Comparison of stayers and switchers
Comparisons of stayers and switchers among patients assigned to olanzapine or risperidone showed no significant differences on any outcome measure (Table 1). Differences between groups on PANSS total scores and on each subscale were less than 1% (Table 1). Comparison of interquartile ranges for adjusted PANSS outcomes (25%—75%) also showed minimal differences between groups (57.0—72.8 for stayers vs. 58.4—72.9) for switchers.
Least Square Means of Outcome Assessments (Phase 1 Only) Among Patients Who Were Randomly Assigned to Risperidone or Olanzapine Comparing Those Assigned to Stay on the Same Medication They Had Been Taking at Baseline with Those Who Switched from a Different Medication than They Had Been Taking at Baseline
There were no significant interactions between treatment group assignment and stay-switch status for any outcome measures indicating that "staying" vs. "switching" similarly affected patients randomized to olanzapine and patients randomized to risperidone. No significant interactions were found between "stay-switch" group and time, indicating no difference in rates of improvement between these group.
Further explorations of weight outcomes showed that although there was no overall differences between stayers and switchers on weight, consistent with previous findings (Lieberman et al., 2005), there was a highly significant difference between olanzapine and risperidone in average follow-up weight after controlling for baseline status (least square means across all outcome assessments = 203.4 lb on olanzapine vs. 196.7 lb on risperidone: F=29.6; df=1, 1145, p<.0001). However, the interaction of stay vs. switch and treatment on these two drugs reach did not reach statistical significance (F=2.17; df=1, 1145; p=0.14). To further examine these relationships we also evaluated a three-way interaction of stay vs. switch by treatment by time, which was also not significant, even at an more liberal alpha of p=.10 (F=1.45, df=12,1127; p=0.14). Graphic presentation these non-significant data show greater weight among both olanzapine groups than among either risperidone group (Fig. 1), and a trend towards a modest weight loss among patients who switched to risperidone. Thus while olanzapine lead to greater weight gain, there was no difference in weight gain whether one switched to olanzapine or stayed on olanzapine.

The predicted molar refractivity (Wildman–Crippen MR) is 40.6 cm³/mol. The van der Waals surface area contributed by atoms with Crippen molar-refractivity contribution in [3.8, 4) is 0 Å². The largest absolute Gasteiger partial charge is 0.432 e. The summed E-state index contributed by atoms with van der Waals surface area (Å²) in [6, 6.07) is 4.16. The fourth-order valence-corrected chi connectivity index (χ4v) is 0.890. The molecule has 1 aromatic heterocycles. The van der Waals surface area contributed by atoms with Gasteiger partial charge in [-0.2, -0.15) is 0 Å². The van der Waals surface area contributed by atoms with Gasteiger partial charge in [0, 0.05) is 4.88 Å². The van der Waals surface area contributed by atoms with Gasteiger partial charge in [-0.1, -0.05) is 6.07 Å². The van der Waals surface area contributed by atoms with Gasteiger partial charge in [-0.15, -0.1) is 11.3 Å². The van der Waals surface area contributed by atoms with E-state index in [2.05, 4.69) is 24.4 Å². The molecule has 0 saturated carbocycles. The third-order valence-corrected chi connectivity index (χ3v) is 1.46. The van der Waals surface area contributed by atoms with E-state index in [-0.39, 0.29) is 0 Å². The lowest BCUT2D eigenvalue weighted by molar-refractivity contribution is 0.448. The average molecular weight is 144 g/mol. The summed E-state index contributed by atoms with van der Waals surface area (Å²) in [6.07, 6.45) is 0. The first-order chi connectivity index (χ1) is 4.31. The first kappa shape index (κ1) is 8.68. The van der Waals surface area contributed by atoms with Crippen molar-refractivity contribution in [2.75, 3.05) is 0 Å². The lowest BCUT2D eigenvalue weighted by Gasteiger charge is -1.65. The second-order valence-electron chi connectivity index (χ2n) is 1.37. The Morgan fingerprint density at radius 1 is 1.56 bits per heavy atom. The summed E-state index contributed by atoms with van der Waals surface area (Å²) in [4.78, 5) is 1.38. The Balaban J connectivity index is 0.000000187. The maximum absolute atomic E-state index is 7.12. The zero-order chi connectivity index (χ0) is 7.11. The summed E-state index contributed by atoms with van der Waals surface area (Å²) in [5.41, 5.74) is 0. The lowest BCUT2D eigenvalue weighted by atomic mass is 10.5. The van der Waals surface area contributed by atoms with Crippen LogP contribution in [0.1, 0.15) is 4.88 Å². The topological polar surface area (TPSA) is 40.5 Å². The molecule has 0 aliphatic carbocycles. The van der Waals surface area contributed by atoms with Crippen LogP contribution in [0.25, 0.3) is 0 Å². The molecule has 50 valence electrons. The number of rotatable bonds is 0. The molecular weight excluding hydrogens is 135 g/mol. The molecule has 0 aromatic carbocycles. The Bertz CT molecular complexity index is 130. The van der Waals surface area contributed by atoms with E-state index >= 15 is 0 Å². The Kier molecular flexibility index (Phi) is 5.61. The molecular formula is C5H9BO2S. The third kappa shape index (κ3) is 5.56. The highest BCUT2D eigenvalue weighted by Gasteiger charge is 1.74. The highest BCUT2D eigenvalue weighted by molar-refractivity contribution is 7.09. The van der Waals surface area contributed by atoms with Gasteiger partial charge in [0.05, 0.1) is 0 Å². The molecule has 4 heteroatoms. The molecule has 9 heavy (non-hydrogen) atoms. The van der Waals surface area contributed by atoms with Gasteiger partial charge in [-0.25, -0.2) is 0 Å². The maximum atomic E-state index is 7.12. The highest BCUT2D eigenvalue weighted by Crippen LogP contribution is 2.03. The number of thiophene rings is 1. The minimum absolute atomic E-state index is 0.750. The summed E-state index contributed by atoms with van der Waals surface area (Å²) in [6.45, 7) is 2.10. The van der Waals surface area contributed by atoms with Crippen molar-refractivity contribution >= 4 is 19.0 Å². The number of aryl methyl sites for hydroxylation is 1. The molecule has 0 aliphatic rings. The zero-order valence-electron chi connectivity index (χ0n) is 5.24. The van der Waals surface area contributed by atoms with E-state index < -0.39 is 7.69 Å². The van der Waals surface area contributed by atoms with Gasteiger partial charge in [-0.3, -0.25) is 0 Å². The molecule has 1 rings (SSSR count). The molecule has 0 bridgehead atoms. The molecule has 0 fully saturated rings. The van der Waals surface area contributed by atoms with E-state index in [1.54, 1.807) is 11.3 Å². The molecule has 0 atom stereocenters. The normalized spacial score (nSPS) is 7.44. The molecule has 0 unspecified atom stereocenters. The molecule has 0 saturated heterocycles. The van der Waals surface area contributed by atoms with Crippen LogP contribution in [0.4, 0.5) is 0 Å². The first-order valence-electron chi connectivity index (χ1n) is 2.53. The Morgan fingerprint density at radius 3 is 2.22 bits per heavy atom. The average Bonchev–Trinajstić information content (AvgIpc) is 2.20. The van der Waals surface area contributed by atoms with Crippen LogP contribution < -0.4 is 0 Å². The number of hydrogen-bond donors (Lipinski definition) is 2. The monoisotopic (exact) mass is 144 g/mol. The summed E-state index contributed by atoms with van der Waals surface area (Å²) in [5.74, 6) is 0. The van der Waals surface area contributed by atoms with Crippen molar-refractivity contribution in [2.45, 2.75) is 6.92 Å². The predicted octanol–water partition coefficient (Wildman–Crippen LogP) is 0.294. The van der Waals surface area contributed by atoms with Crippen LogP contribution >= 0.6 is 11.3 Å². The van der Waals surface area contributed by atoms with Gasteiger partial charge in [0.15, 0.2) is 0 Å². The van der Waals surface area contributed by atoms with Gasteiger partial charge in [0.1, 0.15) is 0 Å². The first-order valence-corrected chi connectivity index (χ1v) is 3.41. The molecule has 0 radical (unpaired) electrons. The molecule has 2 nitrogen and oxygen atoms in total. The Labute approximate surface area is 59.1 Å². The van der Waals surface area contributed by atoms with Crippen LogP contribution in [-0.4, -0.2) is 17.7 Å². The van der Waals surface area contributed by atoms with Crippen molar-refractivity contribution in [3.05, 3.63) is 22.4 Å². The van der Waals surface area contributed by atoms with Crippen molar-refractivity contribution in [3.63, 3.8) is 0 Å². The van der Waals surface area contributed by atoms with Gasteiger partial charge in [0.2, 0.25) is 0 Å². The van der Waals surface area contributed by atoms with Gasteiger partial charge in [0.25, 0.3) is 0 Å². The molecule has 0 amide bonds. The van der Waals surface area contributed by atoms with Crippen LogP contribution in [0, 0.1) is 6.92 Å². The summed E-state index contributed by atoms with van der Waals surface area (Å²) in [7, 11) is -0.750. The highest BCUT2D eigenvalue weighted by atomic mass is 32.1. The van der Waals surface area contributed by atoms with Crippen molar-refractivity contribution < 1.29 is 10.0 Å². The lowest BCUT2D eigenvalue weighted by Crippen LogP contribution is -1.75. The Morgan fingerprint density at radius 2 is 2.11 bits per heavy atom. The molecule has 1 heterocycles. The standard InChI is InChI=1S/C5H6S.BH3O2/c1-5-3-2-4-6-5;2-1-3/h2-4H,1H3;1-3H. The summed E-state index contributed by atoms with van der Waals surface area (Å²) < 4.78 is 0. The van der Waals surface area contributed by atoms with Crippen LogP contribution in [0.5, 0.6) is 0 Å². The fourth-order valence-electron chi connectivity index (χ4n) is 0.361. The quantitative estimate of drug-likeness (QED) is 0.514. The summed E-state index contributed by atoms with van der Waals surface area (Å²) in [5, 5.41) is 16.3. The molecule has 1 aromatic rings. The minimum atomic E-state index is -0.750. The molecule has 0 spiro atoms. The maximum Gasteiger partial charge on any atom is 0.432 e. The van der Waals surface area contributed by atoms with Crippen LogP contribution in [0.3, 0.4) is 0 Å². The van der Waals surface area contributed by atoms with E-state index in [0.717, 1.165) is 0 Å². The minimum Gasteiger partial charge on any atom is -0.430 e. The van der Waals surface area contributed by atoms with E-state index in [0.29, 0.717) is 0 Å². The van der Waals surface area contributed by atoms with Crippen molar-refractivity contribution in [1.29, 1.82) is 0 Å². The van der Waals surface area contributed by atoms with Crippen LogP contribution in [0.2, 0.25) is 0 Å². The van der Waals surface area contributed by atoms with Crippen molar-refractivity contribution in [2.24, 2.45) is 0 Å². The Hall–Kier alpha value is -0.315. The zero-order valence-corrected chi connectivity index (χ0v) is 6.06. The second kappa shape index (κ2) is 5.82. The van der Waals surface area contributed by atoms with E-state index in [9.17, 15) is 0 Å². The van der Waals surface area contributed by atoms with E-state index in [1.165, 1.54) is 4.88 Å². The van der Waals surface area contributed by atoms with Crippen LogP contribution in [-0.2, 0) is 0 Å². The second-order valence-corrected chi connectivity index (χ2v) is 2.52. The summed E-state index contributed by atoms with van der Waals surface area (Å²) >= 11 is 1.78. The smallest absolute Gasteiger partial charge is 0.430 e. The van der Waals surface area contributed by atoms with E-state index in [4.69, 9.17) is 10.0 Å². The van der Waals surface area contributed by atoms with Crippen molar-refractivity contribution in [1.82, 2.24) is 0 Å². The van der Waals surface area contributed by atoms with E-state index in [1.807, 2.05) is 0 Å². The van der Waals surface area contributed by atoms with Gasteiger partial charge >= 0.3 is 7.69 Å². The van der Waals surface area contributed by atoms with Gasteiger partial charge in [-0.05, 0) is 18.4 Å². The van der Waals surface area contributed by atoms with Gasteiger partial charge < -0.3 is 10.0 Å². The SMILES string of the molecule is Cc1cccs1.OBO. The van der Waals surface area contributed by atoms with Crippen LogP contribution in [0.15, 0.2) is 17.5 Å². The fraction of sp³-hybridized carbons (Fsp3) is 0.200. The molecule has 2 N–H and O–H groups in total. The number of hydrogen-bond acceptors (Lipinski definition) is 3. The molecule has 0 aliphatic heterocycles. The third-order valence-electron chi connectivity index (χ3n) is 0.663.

Weight by Stay-Switch Status and by Randomization to Risperidone or Olanzapine (least square means).
The second set of analyses, involving treatment groups defined by the monotherapy taken prior to study entry, also found no significant differences in the PANSS Total score with smaller than 5% differences between stayers and switchers within each monotherapy group or on most other outcomes (Table 2).